Wednesday, May 5, 2010

Thai Toilet

Tak

Basically, the idea of a wet-room is genius. Why limit the area of your bathroom that can get wet to a small cubicle cut off from the rest of the room by a glass partition or curtain? What else do you have in your bathroom that cannot get wet? Toilet? No problem. Sink? No problem. Why are you keeping potpourri in your bathroom anyway? If you didn't have those framed decorative seashells on the wall in the first place it wouldn't matter if they got wet. Besides, their seashells. They cam from the sea, they can handle a little water.

Anyway. Thai toilets are squat toilets. You can see an example in the picture above. Just plant your feet on each side and squat. No problem. As far as I have experienced they are always a little raised up or on a step up like this one. I am not sure why. Seems like they could just as easily be level with the ground. Thai toilets don't typically come with toilet paper (places that cater to tourists will have paper). If you are lucky, the toilet will have a hose with a sprayer on the end next to it and you can just give your underside a little spray when you are finished. However, if you are unlucky, your toilet will only have a basin of water nearby with a scoop. I am using basin for lack of a better word. In the picture above that tall walled in area is filled with water. You use the scoop to get out water and swirl it down the toilet, effectively flushing it yourself. How you are supposed to, um, clean your underside when there is no sprayer and only the basin I have not worked out. I have also not worked what I am supposed to do with my now damp underside with out a towel or toilet paper for drying. Basically I think you are just supposed to pull your drawers back up and go about your business. However, then I am wandering around with damp underpants, which is like one of my least favourite feelings.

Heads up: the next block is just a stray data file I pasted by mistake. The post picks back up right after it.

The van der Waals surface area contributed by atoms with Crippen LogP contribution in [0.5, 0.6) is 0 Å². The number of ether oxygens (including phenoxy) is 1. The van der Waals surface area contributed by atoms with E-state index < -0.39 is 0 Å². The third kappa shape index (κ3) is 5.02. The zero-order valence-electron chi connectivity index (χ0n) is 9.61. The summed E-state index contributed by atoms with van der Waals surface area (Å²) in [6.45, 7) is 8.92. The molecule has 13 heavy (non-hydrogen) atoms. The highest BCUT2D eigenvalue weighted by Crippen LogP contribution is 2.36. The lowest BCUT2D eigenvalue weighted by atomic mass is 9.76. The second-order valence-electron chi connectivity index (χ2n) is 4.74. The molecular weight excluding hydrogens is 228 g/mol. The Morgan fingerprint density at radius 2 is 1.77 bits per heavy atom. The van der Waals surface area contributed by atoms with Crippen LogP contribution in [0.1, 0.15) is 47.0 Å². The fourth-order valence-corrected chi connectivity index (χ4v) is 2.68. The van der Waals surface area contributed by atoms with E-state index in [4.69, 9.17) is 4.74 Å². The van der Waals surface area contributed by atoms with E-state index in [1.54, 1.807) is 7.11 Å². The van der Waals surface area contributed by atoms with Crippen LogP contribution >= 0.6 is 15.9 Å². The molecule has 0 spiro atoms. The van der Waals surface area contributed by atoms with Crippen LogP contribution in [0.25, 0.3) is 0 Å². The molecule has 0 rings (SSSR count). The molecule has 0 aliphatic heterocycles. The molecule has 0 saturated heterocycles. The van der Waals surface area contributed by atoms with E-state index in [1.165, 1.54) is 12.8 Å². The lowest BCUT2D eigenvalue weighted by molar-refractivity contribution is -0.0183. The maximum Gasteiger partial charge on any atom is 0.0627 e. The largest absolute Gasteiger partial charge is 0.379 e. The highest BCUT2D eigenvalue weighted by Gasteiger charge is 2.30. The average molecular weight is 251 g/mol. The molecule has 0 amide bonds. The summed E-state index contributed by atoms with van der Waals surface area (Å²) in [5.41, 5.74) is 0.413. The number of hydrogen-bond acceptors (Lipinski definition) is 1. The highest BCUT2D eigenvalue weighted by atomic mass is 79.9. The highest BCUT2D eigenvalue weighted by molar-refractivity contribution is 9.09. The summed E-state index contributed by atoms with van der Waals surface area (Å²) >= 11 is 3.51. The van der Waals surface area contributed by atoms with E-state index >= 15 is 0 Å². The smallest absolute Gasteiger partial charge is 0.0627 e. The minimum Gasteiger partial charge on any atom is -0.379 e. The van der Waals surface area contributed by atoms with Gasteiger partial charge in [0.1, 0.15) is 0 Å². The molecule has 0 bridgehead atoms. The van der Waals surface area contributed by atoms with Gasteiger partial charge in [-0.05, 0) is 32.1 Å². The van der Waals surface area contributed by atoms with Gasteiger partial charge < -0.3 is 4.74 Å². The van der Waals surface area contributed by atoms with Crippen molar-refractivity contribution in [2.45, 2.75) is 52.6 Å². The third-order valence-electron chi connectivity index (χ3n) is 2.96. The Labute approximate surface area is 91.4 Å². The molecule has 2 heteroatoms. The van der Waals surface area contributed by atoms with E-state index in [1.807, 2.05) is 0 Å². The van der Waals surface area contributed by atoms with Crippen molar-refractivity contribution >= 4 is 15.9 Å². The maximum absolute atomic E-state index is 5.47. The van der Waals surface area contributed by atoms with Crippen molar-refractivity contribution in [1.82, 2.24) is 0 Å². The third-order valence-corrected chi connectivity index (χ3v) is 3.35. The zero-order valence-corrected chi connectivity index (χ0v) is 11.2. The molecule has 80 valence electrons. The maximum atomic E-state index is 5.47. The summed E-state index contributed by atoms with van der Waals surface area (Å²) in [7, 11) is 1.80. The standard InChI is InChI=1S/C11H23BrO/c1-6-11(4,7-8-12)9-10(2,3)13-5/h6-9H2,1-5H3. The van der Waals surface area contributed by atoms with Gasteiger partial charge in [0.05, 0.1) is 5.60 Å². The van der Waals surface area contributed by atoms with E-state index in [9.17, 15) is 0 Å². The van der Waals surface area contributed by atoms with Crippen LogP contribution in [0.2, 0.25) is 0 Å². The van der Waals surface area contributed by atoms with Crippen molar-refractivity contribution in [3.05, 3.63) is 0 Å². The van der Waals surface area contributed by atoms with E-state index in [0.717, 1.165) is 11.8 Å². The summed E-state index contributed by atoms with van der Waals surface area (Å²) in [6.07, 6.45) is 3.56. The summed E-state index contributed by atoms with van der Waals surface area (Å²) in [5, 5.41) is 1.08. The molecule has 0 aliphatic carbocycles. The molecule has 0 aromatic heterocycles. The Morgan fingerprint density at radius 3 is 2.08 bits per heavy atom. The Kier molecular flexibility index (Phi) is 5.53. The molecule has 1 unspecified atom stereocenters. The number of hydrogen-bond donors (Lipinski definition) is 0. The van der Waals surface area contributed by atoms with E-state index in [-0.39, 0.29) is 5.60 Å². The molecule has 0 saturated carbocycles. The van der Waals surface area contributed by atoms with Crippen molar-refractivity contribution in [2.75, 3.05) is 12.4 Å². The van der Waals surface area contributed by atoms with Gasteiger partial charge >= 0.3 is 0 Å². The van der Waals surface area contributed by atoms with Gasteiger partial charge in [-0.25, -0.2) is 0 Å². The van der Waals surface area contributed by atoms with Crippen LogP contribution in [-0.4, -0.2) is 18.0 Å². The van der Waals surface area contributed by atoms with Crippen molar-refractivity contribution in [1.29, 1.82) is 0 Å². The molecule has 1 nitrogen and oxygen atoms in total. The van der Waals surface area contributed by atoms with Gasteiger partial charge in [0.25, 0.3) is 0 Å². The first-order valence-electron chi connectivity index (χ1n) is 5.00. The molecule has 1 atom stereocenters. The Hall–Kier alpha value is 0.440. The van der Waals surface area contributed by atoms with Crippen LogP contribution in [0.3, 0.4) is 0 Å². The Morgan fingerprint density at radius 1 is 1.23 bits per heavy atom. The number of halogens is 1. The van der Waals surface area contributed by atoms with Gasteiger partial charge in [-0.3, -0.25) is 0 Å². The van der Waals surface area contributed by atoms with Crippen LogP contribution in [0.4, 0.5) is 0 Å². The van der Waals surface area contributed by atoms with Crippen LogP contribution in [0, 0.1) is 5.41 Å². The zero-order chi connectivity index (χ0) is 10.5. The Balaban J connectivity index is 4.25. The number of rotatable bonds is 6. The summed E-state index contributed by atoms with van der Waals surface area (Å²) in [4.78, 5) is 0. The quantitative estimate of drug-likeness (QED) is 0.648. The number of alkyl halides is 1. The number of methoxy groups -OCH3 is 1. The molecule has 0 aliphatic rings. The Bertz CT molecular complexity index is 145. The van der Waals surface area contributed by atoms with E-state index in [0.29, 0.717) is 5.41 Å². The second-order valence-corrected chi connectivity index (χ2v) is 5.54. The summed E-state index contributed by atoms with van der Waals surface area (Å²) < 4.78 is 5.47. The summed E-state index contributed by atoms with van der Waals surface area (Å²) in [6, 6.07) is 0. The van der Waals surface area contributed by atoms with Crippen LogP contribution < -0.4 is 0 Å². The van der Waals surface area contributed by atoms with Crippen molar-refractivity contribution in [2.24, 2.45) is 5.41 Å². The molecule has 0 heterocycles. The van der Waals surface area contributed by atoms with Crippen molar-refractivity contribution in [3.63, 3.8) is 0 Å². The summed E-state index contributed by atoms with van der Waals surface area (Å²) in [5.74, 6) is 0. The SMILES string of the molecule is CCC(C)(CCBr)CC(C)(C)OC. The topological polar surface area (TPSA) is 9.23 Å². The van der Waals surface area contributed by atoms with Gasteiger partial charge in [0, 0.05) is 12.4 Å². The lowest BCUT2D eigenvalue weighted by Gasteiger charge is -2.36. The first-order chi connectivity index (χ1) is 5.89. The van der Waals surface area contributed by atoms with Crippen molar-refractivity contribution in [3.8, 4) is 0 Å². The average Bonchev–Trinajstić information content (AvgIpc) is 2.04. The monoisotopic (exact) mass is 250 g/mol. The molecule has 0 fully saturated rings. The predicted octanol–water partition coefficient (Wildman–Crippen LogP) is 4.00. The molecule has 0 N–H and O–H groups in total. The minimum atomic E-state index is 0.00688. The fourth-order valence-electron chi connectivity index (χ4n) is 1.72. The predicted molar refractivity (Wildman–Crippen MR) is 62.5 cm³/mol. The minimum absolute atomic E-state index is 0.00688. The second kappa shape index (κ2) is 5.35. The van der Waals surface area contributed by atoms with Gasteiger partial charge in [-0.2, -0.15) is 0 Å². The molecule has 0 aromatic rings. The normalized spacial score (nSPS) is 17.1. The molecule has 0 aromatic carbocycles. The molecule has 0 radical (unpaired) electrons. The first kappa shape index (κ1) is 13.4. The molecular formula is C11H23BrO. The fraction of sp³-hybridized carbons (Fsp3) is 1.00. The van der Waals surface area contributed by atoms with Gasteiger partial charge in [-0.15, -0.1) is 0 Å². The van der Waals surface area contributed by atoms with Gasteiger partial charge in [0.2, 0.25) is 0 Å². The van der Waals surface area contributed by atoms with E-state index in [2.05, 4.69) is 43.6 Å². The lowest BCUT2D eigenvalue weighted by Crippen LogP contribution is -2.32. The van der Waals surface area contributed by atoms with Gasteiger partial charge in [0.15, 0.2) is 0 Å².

For more adventures in peeing in Thailand, check out, Thai Peace Corps volunteer, Hayden's blog post
here.

Tak

This, above, is the rest a wet-room. So across from the toilet and basin set up in this bathroom there is the shower. Notice the lack of tub or curtain. Right you just turn on the water and you (and everything else in the room) gets wet. It works beautifully. So what if the floor is wet? It's tile. When you are done you can just wipe or squeegee things down if you want. Typically you don't have to as it hot and not very humid in Thailand and things will dry out on their own very quickly.

Final note on Thai toilets. Public toilets (at least in bus stations and down scary alleys near bars) are pay. You usually have to give like two or three baht. So it is helpful to cary small change and some toilet paper with you while traveling.

— Sara

3 comments:

Anonymous said...

Ding! You know what I mean.

Barb Carusillo said...

Okay, you and your sisters will have restaurant conversation for hours based on this post, and Hayden's. You know what I mean.

Petelo Paulo Simon said...

Dude, this just looks nasty.

Lonely Planet sould map out where all the throne toilets in Tahiland.